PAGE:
DB Meeting: Friday November 3, 2:00pm, DC 1331
Speaker: Grant Weddell
Title: Databases in Performance Critical Embedded Software Systems
Abstract: Commercial relational engines are a multi-billion dollar industry, and are testimony to the reductions in the cost of developing and maintaining information systems that derive from using the programming language SQL. But what about using SQL as a systems programming language for implementing performance critical embedded software systems, on the grounds that similar reductions in software development and maintenance costs would ensue? In this talk, I'll review some of the issues, trends and research areas relating to "SQL the systems programming language."

DB Meeting: Friday November 10, 2:00pm, DC 1331
Speaker: Amir H. Chinaei
Title: Secure Anonymization for Incremental Datasets
Abstract: I will be talking about a recent work by Ji-Won Byun et al. presented at the VLDB workshop on Secure Data Management, September 2006. This talk addresses data privacy, k-anonymity, l-diversity, some types of inference channels, and data quality. The paper abstract is as follows:

"Data anonymization techniques based on the k-anonymity model have been the focus of intense research in the last few years. Although the k-anonymity model and the related techniques provide valuable solutions to data privacy, current solutions are limited only to static data release (i.e., the entire dataset is assumed to be available at the time of release). While this may be acceptable in some applications, today we see databases continuously growing everyday and even every hour. In such dynamic environments, the current techniques may suffer from poor data quality and/or vulnerability to inference. In this paper, we analyze various inference channels that may exist in multiple anonymized datasets and discuss how to avoid such inferences. We then present an approach to securely anonymizing a continuously growing dataset in an efficient manner while assuring high data quality."

To access the full paper, visit http://www.springerlink.com/content/p80r126487u63w31/fulltext.pdf


DB Seminar: Monday, November 27, 10:30am, DC 1304
Speaker: Jiawei Han, University of Illinois at Urbana-Champaign
Title: Warehousing and Mining Massive RFID Data Sets

DB Meeting: Friday December 1, 2:00pm, DC 1331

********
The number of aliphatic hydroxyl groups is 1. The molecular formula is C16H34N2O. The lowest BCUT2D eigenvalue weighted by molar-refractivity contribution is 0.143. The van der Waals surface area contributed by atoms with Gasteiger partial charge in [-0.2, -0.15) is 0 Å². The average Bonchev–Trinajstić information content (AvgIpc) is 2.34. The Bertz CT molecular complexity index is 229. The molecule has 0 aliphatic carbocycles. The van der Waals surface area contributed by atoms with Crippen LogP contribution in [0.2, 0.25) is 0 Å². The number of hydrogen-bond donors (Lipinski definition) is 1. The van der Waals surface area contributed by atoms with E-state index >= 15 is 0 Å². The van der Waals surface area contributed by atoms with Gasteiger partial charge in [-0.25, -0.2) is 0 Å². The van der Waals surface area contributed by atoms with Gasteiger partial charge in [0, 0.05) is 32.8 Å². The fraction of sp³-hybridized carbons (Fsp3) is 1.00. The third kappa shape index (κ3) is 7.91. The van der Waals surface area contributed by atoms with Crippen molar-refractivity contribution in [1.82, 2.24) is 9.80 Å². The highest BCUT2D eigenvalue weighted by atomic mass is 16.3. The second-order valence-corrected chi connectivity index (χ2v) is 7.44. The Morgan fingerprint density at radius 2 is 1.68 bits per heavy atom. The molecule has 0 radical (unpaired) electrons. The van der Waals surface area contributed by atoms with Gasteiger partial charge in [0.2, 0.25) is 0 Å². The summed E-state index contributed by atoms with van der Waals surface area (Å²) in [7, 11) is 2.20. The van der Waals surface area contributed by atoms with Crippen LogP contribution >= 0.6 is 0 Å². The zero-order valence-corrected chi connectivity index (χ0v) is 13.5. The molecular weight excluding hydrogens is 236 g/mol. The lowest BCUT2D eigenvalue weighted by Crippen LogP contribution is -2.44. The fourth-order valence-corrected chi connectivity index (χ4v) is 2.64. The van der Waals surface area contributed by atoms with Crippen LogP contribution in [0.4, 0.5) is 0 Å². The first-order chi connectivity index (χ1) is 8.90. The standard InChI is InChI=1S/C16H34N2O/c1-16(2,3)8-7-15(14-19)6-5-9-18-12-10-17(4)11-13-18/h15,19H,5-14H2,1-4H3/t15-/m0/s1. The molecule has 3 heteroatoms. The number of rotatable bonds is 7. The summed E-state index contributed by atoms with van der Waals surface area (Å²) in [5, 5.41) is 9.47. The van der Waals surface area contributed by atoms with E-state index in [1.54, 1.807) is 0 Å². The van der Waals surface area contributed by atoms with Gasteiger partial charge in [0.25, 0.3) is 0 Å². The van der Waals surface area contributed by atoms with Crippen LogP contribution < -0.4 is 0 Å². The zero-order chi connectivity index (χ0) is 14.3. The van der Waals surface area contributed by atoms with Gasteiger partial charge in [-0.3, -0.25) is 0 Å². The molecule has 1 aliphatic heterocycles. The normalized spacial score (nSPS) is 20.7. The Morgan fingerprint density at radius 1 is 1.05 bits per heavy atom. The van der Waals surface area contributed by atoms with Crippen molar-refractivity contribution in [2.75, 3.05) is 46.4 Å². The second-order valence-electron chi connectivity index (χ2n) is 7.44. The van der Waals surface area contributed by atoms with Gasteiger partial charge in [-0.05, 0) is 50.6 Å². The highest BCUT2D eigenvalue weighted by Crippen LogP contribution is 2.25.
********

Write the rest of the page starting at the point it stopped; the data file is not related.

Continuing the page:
Speaker: Mumtaz Ahmad
Title: Priority Mechanisms for OLTP Workloads
Abstract: OLTP workloads and their characteristics are an important area of study because of their application in electronic commerce and internet applications. If we want to provide differentiated performance classes in such workloads, we need to prioritize transactions and provide scheduling mechanisms to ensure that high-priority transactions have improved performance. At the same time, depending on the application context, it may be desirable that low-priority transactions do not suffer heavily in the process. I will discuss priority mechanisms and scheduling policies as proposed by McWherter et al. The key idea is to identify the bottleneck resource for a workload and then to come up with scheduling policies that work well with proposed prioritization in DBMS.

David McWherter, Bianca Schroeder, Natassa Ailamaki, and Mor Harchol-Balter "Priority Mechanisms for OLTP and Transactional Web Applications." ICDE 2004.

David McWherter, Bianca Schroeder, Natassa Ailamaki, and Mor Harchol-Balter "Improving Preemptive Prioritization via Statistical Characterization of OLTP Locking." ICDE 2005.


DB Seminar: Tuesday, December 11, 11:00am, DC 3314 (two 1/2 hour talks)
Speaker: Yi Lin, McGill University
Title: One-Copy-Snapshot-Isolation for Database Replication in WANs
Abstract: Database replication replicates data to different databases in order to improve performance, scalability, and fault tolerance of database systems. One-copy-serializability has been considered as the standard correctness of database replication for a long time, corresponding to serializability in centralized databases. However, Snapshot Isolation (SI) has been used extensively in DBMSs such as Oracle, PostgreSQL, SQL server 2005. In my research, I proposed a new isolation level, 1-copy-SI, for transactions in replicated databases. Besides, a replication protocol which provides 1-copy-SI is proposed. The protocol works well in WANs. It overcomes the limitations of existing protocols which only work well in LANs.
Speaker: José Enrique Armendáriz-Iñigo, Instituto Tecnológico de Informática
Title: Managing Transaction Conflicts in Middleware-Based Database Replication Architectures
Abstract: Database replication protocols need to detect, block or abort part of conflicting transactions. A possible solution is to check their writesets (and also their readsets in case a serializable isolation level is requested), which however burdens the consumption of CPU time. This gets even worse when the replication support is provided by a middleware, since there is no direct DBMS support in that layer. We propose and discuss the use of the concurrency control support of the local DBMS for detecting conflicts between local transactions and writesets of remote transactions. This allows to simplify many database replication protocols and to enhance their performance.

This page is maintained by Ashraf Aboulnaga.